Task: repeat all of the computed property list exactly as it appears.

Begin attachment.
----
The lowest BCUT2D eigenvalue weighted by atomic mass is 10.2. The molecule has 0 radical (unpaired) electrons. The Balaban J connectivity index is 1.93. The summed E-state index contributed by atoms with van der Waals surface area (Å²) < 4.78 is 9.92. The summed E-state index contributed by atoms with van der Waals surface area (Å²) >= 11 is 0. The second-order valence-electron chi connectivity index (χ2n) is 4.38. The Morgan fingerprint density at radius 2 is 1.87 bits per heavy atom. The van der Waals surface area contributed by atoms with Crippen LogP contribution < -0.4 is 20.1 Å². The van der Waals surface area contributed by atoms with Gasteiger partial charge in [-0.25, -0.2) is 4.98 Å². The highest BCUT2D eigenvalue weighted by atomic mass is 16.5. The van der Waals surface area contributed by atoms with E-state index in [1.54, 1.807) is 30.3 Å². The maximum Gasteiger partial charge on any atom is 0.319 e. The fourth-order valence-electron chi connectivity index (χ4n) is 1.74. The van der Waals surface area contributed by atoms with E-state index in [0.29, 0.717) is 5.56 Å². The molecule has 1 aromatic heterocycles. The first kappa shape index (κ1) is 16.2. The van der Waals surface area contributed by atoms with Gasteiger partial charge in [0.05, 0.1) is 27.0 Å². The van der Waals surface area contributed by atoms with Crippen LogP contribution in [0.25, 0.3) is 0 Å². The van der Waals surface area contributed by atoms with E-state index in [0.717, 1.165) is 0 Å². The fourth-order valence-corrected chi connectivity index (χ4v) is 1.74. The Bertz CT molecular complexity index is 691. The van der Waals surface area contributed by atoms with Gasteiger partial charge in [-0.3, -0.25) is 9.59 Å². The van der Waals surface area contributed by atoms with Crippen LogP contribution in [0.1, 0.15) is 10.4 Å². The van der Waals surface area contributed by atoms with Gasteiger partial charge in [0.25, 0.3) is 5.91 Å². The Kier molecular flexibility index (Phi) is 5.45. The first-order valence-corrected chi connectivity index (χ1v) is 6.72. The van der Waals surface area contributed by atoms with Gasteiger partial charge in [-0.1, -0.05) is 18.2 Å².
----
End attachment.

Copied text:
The lowest BCUT2D eigenvalue weighted by atomic mass is 10.2. The molecule has 0 radical (unpaired) electrons. The Balaban J connectivity index is 1.93. The summed E-state index contributed by atoms with van der Waals surface area (Å²) < 4.78 is 9.92. The summed E-state index contributed by atoms with van der Waals surface area (Å²) >= 11 is 0. The second-order valence-electron chi connectivity index (χ2n) is 4.38. The Morgan fingerprint density at radius 2 is 1.87 bits per heavy atom. The van der Waals surface area contributed by atoms with Crippen LogP contribution < -0.4 is 20.1 Å². The van der Waals surface area contributed by atoms with Gasteiger partial charge in [-0.25, -0.2) is 4.98 Å². The highest BCUT2D eigenvalue weighted by atomic mass is 16.5. The van der Waals surface area contributed by atoms with E-state index in [1.54, 1.807) is 30.3 Å². The maximum Gasteiger partial charge on any atom is 0.319 e. The fourth-order valence-electron chi connectivity index (χ4n) is 1.74. The van der Waals surface area contributed by atoms with E-state index in [0.29, 0.717) is 5.56 Å². The molecule has 1 aromatic heterocycles. The first kappa shape index (κ1) is 16.2. The van der Waals surface area contributed by atoms with Gasteiger partial charge in [0.05, 0.1) is 27.0 Å². The van der Waals surface area contributed by atoms with Crippen LogP contribution in [0.25, 0.3) is 0 Å². The van der Waals surface area contributed by atoms with E-state index in [0.717, 1.165) is 0 Å². The fourth-order valence-corrected chi connectivity index (χ4v) is 1.74. The Bertz CT molecular complexity index is 691. The van der Waals surface area contributed by atoms with Gasteiger partial charge in [-0.3, -0.25) is 9.59 Å². The van der Waals surface area contributed by atoms with Crippen LogP contribution in [0.1, 0.15) is 10.4 Å². The van der Waals surface area contributed by atoms with Gasteiger partial charge in [0.25, 0.3) is 5.91 Å². The Kier molecular flexibility index (Phi) is 5.45. The first-order valence-corrected chi connectivity index (χ1v) is 6.72. The van der Waals surface area contributed by atoms with Gasteiger partial charge in [-0.1, -0.05) is 18.2 Å².